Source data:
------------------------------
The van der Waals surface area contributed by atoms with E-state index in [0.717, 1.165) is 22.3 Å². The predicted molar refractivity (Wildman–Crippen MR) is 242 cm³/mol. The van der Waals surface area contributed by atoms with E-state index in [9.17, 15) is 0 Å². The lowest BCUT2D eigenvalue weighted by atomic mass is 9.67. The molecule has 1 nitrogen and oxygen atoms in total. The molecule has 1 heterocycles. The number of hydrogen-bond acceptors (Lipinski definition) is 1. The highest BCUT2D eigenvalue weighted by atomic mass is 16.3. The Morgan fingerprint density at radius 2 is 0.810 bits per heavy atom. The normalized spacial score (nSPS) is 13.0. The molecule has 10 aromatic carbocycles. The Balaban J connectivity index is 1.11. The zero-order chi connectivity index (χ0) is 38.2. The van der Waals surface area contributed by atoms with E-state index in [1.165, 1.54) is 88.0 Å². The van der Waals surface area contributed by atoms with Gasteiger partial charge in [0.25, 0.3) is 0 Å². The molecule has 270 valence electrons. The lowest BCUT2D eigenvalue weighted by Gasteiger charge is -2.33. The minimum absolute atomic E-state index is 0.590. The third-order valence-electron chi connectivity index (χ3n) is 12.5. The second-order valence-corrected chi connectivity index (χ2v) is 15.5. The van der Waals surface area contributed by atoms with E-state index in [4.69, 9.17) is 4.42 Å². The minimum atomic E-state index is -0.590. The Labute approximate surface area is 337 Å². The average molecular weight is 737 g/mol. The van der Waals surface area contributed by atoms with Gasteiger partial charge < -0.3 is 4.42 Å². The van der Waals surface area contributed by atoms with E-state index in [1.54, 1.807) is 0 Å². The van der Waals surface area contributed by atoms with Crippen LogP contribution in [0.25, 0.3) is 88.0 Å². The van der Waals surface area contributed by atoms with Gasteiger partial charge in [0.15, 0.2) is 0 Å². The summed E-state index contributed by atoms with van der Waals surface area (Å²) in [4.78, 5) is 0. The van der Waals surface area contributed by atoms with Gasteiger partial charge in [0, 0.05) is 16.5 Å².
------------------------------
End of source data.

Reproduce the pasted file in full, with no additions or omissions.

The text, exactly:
The van der Waals surface area contributed by atoms with E-state index in [0.717, 1.165) is 22.3 Å². The predicted molar refractivity (Wildman–Crippen MR) is 242 cm³/mol. The van der Waals surface area contributed by atoms with E-state index in [9.17, 15) is 0 Å². The lowest BCUT2D eigenvalue weighted by atomic mass is 9.67. The molecule has 1 nitrogen and oxygen atoms in total. The molecule has 1 heterocycles. The number of hydrogen-bond acceptors (Lipinski definition) is 1. The highest BCUT2D eigenvalue weighted by atomic mass is 16.3. The Morgan fingerprint density at radius 2 is 0.810 bits per heavy atom. The normalized spacial score (nSPS) is 13.0. The molecule has 10 aromatic carbocycles. The Balaban J connectivity index is 1.11. The zero-order chi connectivity index (χ0) is 38.2. The van der Waals surface area contributed by atoms with E-state index in [1.165, 1.54) is 88.0 Å². The van der Waals surface area contributed by atoms with Gasteiger partial charge in [0.25, 0.3) is 0 Å². The molecule has 270 valence electrons. The lowest BCUT2D eigenvalue weighted by Gasteiger charge is -2.33. The minimum absolute atomic E-state index is 0.590. The third-order valence-electron chi connectivity index (χ3n) is 12.5. The second-order valence-corrected chi connectivity index (χ2v) is 15.5. The van der Waals surface area contributed by atoms with E-state index in [4.69, 9.17) is 4.42 Å². The minimum atomic E-state index is -0.590. The Labute approximate surface area is 337 Å². The average molecular weight is 737 g/mol. The van der Waals surface area contributed by atoms with Gasteiger partial charge < -0.3 is 4.42 Å². The van der Waals surface area contributed by atoms with E-state index in [1.54, 1.807) is 0 Å². The van der Waals surface area contributed by atoms with Crippen LogP contribution in [0.25, 0.3) is 88.0 Å². The van der Waals surface area contributed by atoms with Gasteiger partial charge in [0.15, 0.2) is 0 Å². The summed E-state index contributed by atoms with van der Waals surface area (Å²) in [4.78, 5) is 0. The van der Waals surface area contributed by atoms with Gasteiger partial charge in [0, 0.05) is 16.5 Å².